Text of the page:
Date of Award


Document Type

Open Access Dissertation




College of Arts and Sciences

First Advisor

Barry Markovsky

Second Advisor

Brent Simpson


Provision of public goods often requires sufficient contributions from group members, and improper contributions are likely to produce feelings of injustice. Building on previous research, I develop a justice theory that explains how framing social comparisons in particular ways will make actors more or less sensitive and reactive to departures from fair contributions. In turn, this is predicted to impact justice-restoring behaviors such as reducing subsequent contributions to a public good, punishing group members, or exiting the group. This integrated theory shows how varying the way key pieces of information are framed affects fairness perceptions and subsequent behaviors in social dilemma settings as well as a broader contribution and/or reward settings. By integrating theories of distributive justice and literature on framing the following dissertation aims to better understand the perceptual, emotional, and behavioral effects of socially constructed frames on behavior public goods dilemma situations.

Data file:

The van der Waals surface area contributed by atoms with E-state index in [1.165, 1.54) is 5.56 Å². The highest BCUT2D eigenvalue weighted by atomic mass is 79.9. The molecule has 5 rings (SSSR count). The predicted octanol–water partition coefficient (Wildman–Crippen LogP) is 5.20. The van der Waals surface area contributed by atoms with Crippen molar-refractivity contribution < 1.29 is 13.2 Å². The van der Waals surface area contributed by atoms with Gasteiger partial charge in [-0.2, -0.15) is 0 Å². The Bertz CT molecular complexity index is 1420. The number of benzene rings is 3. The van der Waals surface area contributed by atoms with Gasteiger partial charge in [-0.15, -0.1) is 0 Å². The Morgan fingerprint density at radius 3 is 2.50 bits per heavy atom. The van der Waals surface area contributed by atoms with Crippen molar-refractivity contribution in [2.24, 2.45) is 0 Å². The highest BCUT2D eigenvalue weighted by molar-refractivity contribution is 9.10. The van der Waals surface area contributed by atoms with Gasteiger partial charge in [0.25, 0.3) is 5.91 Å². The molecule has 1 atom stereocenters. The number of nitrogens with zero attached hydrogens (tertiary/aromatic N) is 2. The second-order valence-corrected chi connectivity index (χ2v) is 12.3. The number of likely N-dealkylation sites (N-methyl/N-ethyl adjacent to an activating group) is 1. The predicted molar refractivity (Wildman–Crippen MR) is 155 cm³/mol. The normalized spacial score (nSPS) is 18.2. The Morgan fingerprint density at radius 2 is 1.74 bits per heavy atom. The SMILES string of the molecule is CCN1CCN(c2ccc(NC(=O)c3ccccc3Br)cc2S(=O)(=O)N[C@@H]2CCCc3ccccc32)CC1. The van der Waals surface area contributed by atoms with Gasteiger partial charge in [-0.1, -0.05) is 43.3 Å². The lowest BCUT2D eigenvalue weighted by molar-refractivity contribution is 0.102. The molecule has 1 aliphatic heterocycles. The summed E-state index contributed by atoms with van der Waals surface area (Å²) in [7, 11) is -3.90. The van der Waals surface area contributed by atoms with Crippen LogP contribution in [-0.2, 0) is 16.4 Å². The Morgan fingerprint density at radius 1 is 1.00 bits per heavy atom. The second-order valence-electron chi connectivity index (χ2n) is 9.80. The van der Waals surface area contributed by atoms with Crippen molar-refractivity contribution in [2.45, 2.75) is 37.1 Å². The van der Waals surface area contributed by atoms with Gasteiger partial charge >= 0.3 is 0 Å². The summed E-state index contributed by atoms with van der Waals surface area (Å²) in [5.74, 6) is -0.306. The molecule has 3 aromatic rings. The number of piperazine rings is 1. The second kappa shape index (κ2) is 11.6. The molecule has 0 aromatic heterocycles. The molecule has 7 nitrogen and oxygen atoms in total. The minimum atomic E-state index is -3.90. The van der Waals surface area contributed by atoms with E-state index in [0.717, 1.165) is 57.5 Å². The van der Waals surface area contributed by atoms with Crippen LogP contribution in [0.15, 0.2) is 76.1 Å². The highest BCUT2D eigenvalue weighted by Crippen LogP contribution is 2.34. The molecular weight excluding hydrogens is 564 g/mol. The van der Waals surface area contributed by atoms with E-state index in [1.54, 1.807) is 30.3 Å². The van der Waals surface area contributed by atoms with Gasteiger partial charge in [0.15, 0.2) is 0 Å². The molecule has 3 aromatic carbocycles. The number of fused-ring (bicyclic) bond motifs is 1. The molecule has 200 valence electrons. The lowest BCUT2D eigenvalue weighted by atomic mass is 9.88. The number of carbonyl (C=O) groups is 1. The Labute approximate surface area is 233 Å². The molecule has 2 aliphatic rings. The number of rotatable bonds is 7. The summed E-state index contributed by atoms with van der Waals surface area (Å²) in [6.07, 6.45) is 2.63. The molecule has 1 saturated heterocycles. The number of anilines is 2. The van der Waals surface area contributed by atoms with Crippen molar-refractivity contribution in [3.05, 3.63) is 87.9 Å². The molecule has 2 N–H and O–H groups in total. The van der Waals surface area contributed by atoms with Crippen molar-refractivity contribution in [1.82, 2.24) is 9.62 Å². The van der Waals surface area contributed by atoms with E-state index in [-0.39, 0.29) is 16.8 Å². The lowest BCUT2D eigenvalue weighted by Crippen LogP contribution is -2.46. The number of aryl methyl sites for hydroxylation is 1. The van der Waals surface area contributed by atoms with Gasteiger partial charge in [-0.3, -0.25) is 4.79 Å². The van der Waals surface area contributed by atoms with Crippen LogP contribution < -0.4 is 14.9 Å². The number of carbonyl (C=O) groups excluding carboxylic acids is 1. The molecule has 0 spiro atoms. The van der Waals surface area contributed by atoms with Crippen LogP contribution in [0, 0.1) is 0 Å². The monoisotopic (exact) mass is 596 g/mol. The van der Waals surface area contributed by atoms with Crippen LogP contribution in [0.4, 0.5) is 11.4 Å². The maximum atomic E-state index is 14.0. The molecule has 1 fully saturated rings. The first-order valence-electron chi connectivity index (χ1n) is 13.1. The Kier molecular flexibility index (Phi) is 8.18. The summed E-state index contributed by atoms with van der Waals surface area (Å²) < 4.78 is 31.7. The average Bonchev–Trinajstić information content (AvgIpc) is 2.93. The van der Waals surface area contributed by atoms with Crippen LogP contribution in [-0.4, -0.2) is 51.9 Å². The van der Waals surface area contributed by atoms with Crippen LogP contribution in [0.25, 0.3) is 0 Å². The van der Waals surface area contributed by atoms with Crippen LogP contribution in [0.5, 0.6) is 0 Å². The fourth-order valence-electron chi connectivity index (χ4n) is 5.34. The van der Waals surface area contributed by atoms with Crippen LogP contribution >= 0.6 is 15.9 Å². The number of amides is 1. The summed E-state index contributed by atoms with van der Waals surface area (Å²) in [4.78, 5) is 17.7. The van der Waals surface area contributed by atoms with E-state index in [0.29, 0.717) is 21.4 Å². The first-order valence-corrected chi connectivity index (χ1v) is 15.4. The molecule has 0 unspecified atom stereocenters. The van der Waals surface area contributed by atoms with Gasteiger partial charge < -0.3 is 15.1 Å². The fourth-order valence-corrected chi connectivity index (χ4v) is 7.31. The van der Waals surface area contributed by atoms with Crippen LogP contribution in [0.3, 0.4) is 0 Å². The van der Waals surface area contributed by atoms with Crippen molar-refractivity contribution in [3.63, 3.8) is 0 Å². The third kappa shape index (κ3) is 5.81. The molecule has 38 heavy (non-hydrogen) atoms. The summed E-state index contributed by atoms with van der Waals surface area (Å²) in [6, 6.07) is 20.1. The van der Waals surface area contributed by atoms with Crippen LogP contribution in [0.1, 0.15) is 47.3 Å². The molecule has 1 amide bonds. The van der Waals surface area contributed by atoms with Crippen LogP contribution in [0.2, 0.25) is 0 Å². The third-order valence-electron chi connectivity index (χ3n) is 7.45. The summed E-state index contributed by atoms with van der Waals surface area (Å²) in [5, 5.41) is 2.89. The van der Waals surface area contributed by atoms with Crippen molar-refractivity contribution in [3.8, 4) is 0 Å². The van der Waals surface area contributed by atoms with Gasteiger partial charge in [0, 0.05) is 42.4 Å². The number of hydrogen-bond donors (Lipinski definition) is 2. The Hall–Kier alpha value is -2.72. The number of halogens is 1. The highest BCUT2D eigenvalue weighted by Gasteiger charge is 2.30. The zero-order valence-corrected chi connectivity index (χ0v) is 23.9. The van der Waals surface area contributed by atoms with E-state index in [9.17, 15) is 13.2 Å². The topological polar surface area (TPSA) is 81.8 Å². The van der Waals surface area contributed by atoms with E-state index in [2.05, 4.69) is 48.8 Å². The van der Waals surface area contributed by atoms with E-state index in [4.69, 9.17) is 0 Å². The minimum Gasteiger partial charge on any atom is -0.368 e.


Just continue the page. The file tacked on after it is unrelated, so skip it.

The proposed theory is mathematically formalized and utilized to generate logically connected assumptions and derivations. The key terms, assumptions, and derivations are operationalized through the testable hypotheses aiming to measure variations in justice evaluations and justice restoring behaviors across different theoretical conditions. The hypotheses are tested in a hypothetical vignette and a standard laboratory-based public goods setting.


© 2017, Hatice Atilgan

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